The Doctor is In: Getting a Doctorate Degree as an Occupational Therapist
Dr. Debra Karplus! Gosh, that has a nice ring to it. Do I plan to pursue a doctorate degree? Being in my sixties, I certainly do not. I earned my Bachelor's Degree at the "normal time", directly after high school; I found the program to be extremely challenging.
I raised a family and worked as an occupational therapist from the mid-1970s to the mid-1990s, and then, on a whim, entered a Master's Degree program here at the University of Illinois. Because I was still working, I completed a one and a half year program in about four and a half years. I loved school and had perfect attendance and nearly perfect grades. Maybe because Mom and Dad were not paying for school this time, but I was; I took school much more seriously. Also, I was well into my forties!
Why should an OT pursue an advanced degree?
I was curious about what an advanced degree involved so I searched online for answers. The first thing I discovered was that there is a PhD but also an OTD (occupational therapy doctorate). I looked further to learn about the differences. The PhD program, like those in other fields, is oriented toward those who want to become work in the academic arena as educators or to perform research. The OTD, however, is geared to the seasoned OT who wants to advance skills and move toward a clinical career in leadership and management. Before embarking on your next leg of schooling you really want to determine your own personal and professional goals.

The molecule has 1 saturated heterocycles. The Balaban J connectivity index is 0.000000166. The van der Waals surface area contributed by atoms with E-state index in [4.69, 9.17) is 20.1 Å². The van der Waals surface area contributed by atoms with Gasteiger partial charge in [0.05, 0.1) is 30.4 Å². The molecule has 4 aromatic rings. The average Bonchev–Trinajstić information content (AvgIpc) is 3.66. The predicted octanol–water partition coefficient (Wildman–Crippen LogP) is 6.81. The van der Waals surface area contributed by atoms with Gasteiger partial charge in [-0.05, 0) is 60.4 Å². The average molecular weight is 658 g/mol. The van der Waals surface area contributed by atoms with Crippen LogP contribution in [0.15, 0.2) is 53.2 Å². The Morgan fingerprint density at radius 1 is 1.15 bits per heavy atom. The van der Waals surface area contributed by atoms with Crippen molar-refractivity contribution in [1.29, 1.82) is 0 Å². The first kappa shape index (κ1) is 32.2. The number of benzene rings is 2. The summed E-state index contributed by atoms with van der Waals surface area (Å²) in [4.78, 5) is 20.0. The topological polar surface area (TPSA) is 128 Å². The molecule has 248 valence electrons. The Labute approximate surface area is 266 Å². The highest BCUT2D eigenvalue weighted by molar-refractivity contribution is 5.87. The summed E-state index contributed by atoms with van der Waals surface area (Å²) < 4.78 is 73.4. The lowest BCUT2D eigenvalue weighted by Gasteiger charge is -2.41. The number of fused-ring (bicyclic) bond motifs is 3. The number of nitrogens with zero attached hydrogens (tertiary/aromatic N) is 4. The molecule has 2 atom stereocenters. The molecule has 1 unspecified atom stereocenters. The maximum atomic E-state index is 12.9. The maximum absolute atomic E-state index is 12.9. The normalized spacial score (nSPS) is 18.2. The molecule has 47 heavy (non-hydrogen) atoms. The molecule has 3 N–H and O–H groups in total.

Where should you study to earn your Doctorate Degree?
There's much information to decipher and many decisions to make. If you are not an OT but have your Master's Degree in something else, you can enter a Doctoral program as an entry level student. I was able to find only five programs listed around the United States.
I also discovered many online programs. Before getting too excited about any of these, do make sure they are AOTA approved programs. Many are not.
When I looked at OT programs at the University of Illinois in Chicago (UIC) and the University of Wisconsin in Madison, I learned that one can be enrolled in a Master's program while simultaneously in the Doctoral program, but there are specific requirements regarding when you must complete your fieldwork. I imagine other universities offer this option as well.
Should you apply for a Doctorate Degree in some other course to study?
Again, consider your short and long term professional plans. Perhaps you've enjoyed working as an OT, but want to spread your wings professionally and possibly expand your career options. There may be a related program such as Disabilities Studies or Physical Therapy that are in sync with what you want to do career-wise.
If you're not-too-old, enjoy being in school, and have the time and motivation, pursuing an advanced degree may be an excellent option for you. Carefully examine your options, places of study, and career goals.